Ultrasound-based Treatment for Diabetes
A team of researchers led by GE Research recently made a breakthrough in demonstrating that short bursts of ultrasound aimed at certain nerve points of the liver can normalize insulin and glucose levels in animal tests.
Discussed in a study published in the Nature Biomedical Engineering journal, the treatment method is referred to as “peripheral focused ultrasound stimulation” or pFUS. The method entails the utilization of targeted ultrasound pulses to be directed at specific liver tissue that contains nerve endings, which result in the stimulation of specific sensory nerve reactions.
The study found the non-invasive type of treatment for diabetes to be effective in reversing the onset of hyperglycemia in tests with separate diabetes models in pigs, rats and mice. It also found that three minutes of targeted ultrasound pulses every day was enough to sustain normal blood glucose levels in diabetic animals, and encouraging the development’s proponents to conduct pFUS tests on humans.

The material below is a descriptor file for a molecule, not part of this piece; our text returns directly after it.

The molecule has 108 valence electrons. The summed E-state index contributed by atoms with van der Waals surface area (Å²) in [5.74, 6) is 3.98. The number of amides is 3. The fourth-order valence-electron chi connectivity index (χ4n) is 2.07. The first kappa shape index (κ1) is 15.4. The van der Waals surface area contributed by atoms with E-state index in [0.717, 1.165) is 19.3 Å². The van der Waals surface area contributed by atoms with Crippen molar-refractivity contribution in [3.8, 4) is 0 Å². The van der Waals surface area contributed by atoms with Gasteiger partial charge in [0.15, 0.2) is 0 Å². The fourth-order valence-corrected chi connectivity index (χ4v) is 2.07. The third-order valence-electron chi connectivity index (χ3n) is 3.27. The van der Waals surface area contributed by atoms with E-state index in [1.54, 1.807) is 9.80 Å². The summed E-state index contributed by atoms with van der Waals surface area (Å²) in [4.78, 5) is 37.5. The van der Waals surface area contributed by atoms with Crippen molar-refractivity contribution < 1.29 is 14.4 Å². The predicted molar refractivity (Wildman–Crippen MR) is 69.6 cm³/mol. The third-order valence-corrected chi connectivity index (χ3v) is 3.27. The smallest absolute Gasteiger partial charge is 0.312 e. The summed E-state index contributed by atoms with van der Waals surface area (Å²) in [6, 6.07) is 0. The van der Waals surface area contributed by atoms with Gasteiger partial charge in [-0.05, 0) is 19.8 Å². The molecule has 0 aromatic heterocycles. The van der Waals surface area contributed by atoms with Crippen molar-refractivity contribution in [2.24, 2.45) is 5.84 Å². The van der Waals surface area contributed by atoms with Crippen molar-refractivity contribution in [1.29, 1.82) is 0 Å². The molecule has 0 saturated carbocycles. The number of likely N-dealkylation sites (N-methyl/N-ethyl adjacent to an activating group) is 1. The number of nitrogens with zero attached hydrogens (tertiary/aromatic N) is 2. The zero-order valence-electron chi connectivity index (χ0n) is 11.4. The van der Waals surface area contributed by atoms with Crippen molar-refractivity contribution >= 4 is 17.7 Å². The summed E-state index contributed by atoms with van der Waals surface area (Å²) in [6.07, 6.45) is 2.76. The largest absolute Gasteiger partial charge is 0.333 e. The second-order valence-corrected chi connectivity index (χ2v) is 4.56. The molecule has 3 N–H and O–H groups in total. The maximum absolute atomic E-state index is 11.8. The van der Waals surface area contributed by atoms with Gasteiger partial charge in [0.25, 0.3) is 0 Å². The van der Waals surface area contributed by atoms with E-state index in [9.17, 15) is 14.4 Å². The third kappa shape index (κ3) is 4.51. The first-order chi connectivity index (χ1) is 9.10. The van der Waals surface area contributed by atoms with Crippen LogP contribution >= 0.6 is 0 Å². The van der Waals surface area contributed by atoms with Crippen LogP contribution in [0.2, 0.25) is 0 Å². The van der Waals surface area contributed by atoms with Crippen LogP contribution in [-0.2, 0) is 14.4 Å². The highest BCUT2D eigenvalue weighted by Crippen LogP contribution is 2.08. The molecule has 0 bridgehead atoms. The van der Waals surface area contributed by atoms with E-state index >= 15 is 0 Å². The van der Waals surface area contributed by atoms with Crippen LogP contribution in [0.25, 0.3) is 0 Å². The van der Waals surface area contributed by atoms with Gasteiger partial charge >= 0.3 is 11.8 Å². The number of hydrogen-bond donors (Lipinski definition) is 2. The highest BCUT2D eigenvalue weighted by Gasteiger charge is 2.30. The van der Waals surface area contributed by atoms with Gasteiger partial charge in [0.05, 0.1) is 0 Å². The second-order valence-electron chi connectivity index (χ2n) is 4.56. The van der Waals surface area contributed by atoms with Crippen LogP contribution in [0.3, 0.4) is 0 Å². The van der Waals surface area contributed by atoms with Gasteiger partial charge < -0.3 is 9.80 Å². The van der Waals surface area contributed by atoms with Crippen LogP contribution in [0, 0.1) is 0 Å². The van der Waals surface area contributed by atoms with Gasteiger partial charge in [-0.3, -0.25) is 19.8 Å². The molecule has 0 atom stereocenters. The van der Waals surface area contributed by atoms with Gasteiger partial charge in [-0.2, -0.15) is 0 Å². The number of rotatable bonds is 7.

At its early stages, the method is envisioned to serve an at-home treatment option for those with type 2 diabetes. Initial human trials with the treatment method are currently underway, and its preliminary findings are expected to be published within the year.